Why should you meditate? A number of years ago, I was sitting with a close family member who was in recovery after suffering a heart attack. We were discussing ways to help lower his blood pressure and I suggested he try meditation. Of course, I was immediately scoffed at and the whole idea was quickly dismissed, but I persisted and I’m glad that I did. I found an online lead meditation that was only 15 minutes in length and not religious or spiritual in any way. We sat down together and the strangest 15 minutes of my life ensued. The instructors voice was very soothing and easy to listen to and I proceeded to nod off about 15 times in 15 minutes. The amazing part of this story is that after taking my relative’s blood pressure post meditation, it had dramatically dropped.
I think many of us associate meditation with religion or spirituality and while that is absolutely fine and your personal choice, meditation itself has nothing inherently religious or spiritual about it. Meditation is like stretching. You can build a lot of “ritualization” and “spirituality” around stretching, or you can just work your muscles and stretch. And just like from stretching, there are a lot of positive outcomes from meditating on a regular basis.
WHY SHOULD YOU MEDITATE
Focus. We are surrounded by a lot of noise, both visual and auditory, on a daily basis. It comes at us from every direction and it can get overwhelming and difficult to sort through. Spending a few minutes meditating every day goes a long way to helping you slow down and train your mind to focus on what it important. I find that when I take some time for myself, I am able to shut out the noise I don’t want to hear and this calm follows me throughout my day.
Attention and presence. There are times when I find myself completely overwhelmed with everything that is going on around me. I’m usually working on several projects at once, someone is talking to me and inevitably, my dog comes over demanding to play fetch. Rather than doing one thing well, nothing will meet my standards even if it gets done. If any of this sounds familiar, try including meditation into your life. You’ll find that you are able pay better attention to what is happening in the moment and you find it easier to sort through everything that is being thrown at you .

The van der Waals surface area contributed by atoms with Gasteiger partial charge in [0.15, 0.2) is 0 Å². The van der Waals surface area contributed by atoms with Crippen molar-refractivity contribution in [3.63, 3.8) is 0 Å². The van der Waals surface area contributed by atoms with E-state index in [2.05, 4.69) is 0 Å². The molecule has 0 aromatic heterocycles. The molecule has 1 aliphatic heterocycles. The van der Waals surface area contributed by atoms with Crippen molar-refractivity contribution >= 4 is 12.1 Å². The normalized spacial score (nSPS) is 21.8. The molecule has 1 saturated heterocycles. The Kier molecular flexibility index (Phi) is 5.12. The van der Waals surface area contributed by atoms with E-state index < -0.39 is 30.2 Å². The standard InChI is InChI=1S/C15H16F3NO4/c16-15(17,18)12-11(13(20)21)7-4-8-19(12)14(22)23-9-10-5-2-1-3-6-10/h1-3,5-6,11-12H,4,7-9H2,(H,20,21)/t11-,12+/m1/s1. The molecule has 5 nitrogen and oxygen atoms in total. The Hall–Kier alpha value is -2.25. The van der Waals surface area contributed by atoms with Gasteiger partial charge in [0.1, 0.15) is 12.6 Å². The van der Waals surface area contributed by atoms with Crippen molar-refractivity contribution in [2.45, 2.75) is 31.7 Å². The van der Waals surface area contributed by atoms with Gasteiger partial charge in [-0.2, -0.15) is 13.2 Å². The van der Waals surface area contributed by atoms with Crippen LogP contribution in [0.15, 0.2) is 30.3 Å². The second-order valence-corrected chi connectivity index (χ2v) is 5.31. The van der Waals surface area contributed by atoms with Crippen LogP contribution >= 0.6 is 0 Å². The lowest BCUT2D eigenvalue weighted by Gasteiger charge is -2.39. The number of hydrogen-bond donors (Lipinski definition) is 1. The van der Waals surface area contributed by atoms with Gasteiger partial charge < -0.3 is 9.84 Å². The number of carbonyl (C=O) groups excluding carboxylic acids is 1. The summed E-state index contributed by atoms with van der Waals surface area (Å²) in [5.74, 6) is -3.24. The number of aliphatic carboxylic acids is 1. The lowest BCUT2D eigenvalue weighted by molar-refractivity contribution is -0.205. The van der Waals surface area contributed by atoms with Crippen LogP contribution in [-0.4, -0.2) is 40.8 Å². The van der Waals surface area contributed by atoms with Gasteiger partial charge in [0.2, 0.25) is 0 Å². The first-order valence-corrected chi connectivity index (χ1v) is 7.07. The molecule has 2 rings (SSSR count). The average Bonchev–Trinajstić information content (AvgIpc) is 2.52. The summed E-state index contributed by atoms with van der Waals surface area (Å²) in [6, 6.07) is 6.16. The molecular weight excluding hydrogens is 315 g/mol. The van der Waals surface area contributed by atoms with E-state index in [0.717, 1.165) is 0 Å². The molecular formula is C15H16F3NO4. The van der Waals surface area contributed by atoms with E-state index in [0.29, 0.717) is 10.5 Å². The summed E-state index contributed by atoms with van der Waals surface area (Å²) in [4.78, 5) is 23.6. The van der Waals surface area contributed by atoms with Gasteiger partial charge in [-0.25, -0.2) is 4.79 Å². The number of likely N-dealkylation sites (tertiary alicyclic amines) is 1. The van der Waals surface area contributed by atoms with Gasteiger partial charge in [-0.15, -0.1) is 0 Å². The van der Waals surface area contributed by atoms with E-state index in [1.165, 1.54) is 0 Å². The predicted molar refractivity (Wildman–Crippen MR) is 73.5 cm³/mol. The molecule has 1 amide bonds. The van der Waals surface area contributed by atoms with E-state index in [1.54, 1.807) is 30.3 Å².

Eases anxiety. Almost everyone suffers anxiety to a degree, some more than others. If you can learn to slow down, center yourself and focus then you will find that you are able to step away from anxiety inducing situations and view them more rationally, rather than emotionally. The mind has a very powerful feedback mechanism, which amplifies anxiety. Consciously dampening frantic thoughts generating more frantic thoughts is one great technique for lessening anxiety’s impact.
Increases memory. When you are able to streamline your thoughts and weed out any distractions, you’ll find yourself being more productive and able to remember and incorporate more facts that you have already learned.
Better health. We all know that stress can negatively affect our well being and having the ability to take charge of our emotions will, over time, lead to a healthier you. When I’m running or putting myself through a long stretch session, I like to use some breathing and focusing techniques that are commonly found in meditation. They help me relax my body and gain that invaluable mind body connection.
Working in a creative field where I am constantly being judged and compared to others, I can definitely appreciate the idea of staying positive and embracing a clear focus.
Do you or have you ever meditated?